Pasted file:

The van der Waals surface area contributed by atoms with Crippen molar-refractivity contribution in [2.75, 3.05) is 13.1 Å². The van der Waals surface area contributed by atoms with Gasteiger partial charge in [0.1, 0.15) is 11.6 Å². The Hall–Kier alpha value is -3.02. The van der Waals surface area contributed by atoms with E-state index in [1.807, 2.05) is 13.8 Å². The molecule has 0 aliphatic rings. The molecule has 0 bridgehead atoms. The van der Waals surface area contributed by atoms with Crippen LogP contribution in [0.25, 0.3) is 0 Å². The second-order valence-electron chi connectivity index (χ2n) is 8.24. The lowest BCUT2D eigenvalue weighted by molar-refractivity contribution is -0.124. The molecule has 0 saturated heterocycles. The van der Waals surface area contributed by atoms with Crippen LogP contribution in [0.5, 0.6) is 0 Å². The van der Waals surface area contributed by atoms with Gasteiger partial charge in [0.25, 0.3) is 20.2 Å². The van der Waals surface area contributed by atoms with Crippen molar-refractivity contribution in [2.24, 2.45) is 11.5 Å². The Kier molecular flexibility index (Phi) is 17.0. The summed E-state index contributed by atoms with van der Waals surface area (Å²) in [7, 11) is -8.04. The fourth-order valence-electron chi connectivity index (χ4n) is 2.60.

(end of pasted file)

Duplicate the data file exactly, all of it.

The van der Waals surface area contributed by atoms with Crippen molar-refractivity contribution in [2.75, 3.05) is 13.1 Å². The van der Waals surface area contributed by atoms with Gasteiger partial charge in [0.1, 0.15) is 11.6 Å². The Hall–Kier alpha value is -3.02. The van der Waals surface area contributed by atoms with E-state index in [1.807, 2.05) is 13.8 Å². The molecule has 0 aliphatic rings. The molecule has 0 bridgehead atoms. The van der Waals surface area contributed by atoms with Crippen LogP contribution in [0.25, 0.3) is 0 Å². The second-order valence-electron chi connectivity index (χ2n) is 8.24. The lowest BCUT2D eigenvalue weighted by molar-refractivity contribution is -0.124. The molecule has 0 saturated heterocycles. The van der Waals surface area contributed by atoms with Crippen LogP contribution in [0.5, 0.6) is 0 Å². The van der Waals surface area contributed by atoms with Gasteiger partial charge in [0.25, 0.3) is 20.2 Å². The van der Waals surface area contributed by atoms with Crippen molar-refractivity contribution in [2.24, 2.45) is 11.5 Å². The Kier molecular flexibility index (Phi) is 17.0. The summed E-state index contributed by atoms with van der Waals surface area (Å²) in [7, 11) is -8.04. The fourth-order valence-electron chi connectivity index (χ4n) is 2.60.